Rent is the price of housing accommodation
The home building industry often promotes to potential young home buyers that rent money is “dead money” i.e. money down the drain. It encourages them to stop paying rent and, instead, use the money to pay off the mortgage on their own new home.
I became very aware of the power of this self serving message when my 24 year old daughter proclaimed that she wanted to buy her own property as soon as possible, as rent was “just dead money”. Although impressed by her determination to take on such an obligation, I couldn’t resist the opportunity to give a basic economics lesson.
The reality is that rent is not dead money but the cost of purchasing housing accommodation. It is essentially the same as paying for a hotel room for an overnight stay or for a two week vacation in a luxury holiday resort.
We all pay the cost of housing accommodation, whether we rent from a third party or we own our home. And this is the case, regardless of whether or not we have a mortgage.
What is the real cost of home ownership?
For the home owner, an obvious cost of housing accommodation is what they could earn by renting their property i.e. it is the “notional rent”. This income foregone is a real cost. When viewed in this light, many are unwittingly “paying” a large amount for housing accommodation.
For example, the family with the $5 million residence is probably “paying” (i.e. foregoing) about $150,000 p.a. or roughly $3,000 a week in “notional rent”. Often, this notional rent is a very high percentage of total ongoing expenditure. And much greater than many home owners would be prepared to pay to rent a property from a third party, assuming they were to sell their home.
But notional rent is not the true cost of home ownership. The true cost is the best alternative you forego by committing funds to a home purchase i.e. the opportunity cost.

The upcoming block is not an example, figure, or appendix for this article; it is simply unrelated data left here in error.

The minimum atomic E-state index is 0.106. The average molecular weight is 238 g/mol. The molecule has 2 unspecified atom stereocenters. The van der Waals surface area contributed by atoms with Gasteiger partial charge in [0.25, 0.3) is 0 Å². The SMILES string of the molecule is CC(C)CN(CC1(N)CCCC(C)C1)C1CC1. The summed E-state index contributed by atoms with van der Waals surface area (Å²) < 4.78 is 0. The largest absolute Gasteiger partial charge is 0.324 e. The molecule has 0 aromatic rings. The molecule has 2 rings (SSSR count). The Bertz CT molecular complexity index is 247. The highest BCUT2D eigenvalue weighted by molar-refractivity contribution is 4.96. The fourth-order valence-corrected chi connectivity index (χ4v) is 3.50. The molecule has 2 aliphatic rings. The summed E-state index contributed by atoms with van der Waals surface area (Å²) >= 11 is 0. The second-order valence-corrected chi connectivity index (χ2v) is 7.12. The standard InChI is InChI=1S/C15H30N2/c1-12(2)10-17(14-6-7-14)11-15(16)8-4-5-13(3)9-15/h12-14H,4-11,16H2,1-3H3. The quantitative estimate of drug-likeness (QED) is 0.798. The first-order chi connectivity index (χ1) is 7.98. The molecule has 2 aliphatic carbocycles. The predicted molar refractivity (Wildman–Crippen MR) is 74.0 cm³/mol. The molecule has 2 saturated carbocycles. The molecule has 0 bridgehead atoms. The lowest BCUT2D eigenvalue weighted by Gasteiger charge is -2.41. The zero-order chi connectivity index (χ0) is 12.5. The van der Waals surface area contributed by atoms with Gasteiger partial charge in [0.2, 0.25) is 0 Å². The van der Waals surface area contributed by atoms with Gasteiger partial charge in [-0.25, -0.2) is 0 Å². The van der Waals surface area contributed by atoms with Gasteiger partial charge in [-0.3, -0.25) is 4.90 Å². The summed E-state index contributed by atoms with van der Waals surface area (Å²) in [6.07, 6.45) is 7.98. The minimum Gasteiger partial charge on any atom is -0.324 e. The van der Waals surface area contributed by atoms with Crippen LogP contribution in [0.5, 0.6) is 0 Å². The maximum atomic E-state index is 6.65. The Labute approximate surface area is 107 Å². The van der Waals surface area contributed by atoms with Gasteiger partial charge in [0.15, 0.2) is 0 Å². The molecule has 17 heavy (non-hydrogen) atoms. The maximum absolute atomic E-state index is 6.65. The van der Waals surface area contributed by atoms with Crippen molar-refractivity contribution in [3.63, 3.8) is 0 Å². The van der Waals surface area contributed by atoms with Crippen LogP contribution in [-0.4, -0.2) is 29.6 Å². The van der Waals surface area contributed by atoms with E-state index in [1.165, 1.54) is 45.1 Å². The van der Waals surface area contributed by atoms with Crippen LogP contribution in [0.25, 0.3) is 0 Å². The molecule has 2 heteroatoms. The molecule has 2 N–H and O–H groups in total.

And this cost can be substantial. It explains why large supermarket chains and department stores generally rent/lease properties rather than own them. They consider they will get a better return by committing financial resources to the business of retailing rather than property ownership. And you don’t hear savvy investors suggesting that the rent Woolworths or David Jones pay to Westfield and others is “dead money”.
For many young people, home ownership may represent a poor alternative for their scarce financial resources. They may be better off at this stage of their lives committing funds to a business venture or maximising their career options by maintaining total flexibility with regard to where they live. Home purchase is a major commitment that may stifle the willingness to explore potentially higher risk but higher return opportunities.
Home purchase as forced saving
So rent money is not “dead money”. It’s the price you pay for something of value i.e. housing accommodation. And home purchase may not be the best use of a young person’s scarce financial resources.
Yet many baby boomer parents are encouraging their now adult children to get into the property market as soon as they can. They feel it worked well for them and proved a great “investment”, with the value of property always seemingly going up.
In our view, this thinking leaves a lot to be desired. A satisfactory outcome doesn’t mean the original decision was sound. The conclusions drawn by the baby boomers warrant some qualification:
- A home purchase is primarily a lifestyle choice. It doesn’t exhibit the characteristics of what we think is good investing practice;
- a major reason home purchase worked so well for baby boomers is that high inflation helped to ease mortgage pressure; and
- borrowing to purchase a home is a form of forced saving. Money that might otherwise have been totally allocated to consumption, with nothing to show for it twenty years later, was used to repay mortgage debt. As a result, the baby boomers now have largely debt free homes that provide them with a sense of financial security that they would like their children to enjoy. But saving, rather than astute investment, was largely responsible for this desirable result.
Invalid clichés and dubious logic do not make for sound decision making, particularly when the decision is regarding such a major obligation as a home. Ideally, the home purchase option needs to be rigorously compared with alternative uses of limited financial resources.
Of course, for a young person who does not have great financial discipline and/or can’t identify better alternative uses for their funds, then borrowing to buy a home, with its inherent forced saving, may be a good choice. But the phrase “rent money is dead money” and its implication that renting never makes economic sense are dangerously misleading.